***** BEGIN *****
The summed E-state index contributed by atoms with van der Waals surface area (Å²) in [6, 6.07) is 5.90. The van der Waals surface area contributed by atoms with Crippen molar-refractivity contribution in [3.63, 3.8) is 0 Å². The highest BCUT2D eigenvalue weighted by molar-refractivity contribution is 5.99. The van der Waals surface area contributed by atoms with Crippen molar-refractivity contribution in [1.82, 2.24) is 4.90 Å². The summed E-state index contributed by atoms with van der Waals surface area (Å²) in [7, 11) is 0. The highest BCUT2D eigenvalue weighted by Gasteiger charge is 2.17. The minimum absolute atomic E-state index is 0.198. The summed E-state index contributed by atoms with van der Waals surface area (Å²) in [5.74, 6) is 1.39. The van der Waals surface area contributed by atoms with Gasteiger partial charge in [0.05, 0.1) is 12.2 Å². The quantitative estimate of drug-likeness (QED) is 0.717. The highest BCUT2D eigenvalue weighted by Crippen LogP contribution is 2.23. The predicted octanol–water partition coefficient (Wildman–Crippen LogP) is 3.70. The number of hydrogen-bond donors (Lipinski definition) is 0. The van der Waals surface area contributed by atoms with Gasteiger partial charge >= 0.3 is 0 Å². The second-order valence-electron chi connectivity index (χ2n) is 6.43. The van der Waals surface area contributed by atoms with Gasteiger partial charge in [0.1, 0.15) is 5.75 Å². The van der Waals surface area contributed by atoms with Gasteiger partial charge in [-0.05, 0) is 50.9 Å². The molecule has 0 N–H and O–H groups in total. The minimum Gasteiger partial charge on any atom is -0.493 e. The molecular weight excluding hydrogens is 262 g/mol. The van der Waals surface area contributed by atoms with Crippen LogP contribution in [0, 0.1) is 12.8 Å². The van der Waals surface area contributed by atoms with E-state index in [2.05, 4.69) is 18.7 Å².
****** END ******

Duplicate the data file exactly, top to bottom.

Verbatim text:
The summed E-state index contributed by atoms with van der Waals surface area (Å²) in [6, 6.07) is 5.90. The van der Waals surface area contributed by atoms with Crippen molar-refractivity contribution in [3.63, 3.8) is 0 Å². The highest BCUT2D eigenvalue weighted by molar-refractivity contribution is 5.99. The van der Waals surface area contributed by atoms with Crippen molar-refractivity contribution in [1.82, 2.24) is 4.90 Å². The summed E-state index contributed by atoms with van der Waals surface area (Å²) in [7, 11) is 0. The highest BCUT2D eigenvalue weighted by Gasteiger charge is 2.17. The minimum absolute atomic E-state index is 0.198. The summed E-state index contributed by atoms with van der Waals surface area (Å²) in [5.74, 6) is 1.39. The van der Waals surface area contributed by atoms with Gasteiger partial charge in [0.05, 0.1) is 12.2 Å². The quantitative estimate of drug-likeness (QED) is 0.717. The highest BCUT2D eigenvalue weighted by Crippen LogP contribution is 2.23. The predicted octanol–water partition coefficient (Wildman–Crippen LogP) is 3.70. The number of hydrogen-bond donors (Lipinski definition) is 0. The van der Waals surface area contributed by atoms with Gasteiger partial charge >= 0.3 is 0 Å². The second-order valence-electron chi connectivity index (χ2n) is 6.43. The van der Waals surface area contributed by atoms with Gasteiger partial charge in [0.1, 0.15) is 5.75 Å². The van der Waals surface area contributed by atoms with Gasteiger partial charge in [-0.05, 0) is 50.9 Å². The molecule has 0 N–H and O–H groups in total. The minimum Gasteiger partial charge on any atom is -0.493 e. The molecular weight excluding hydrogens is 262 g/mol. The van der Waals surface area contributed by atoms with Crippen LogP contribution in [0, 0.1) is 12.8 Å². The van der Waals surface area contributed by atoms with E-state index in [2.05, 4.69) is 18.7 Å².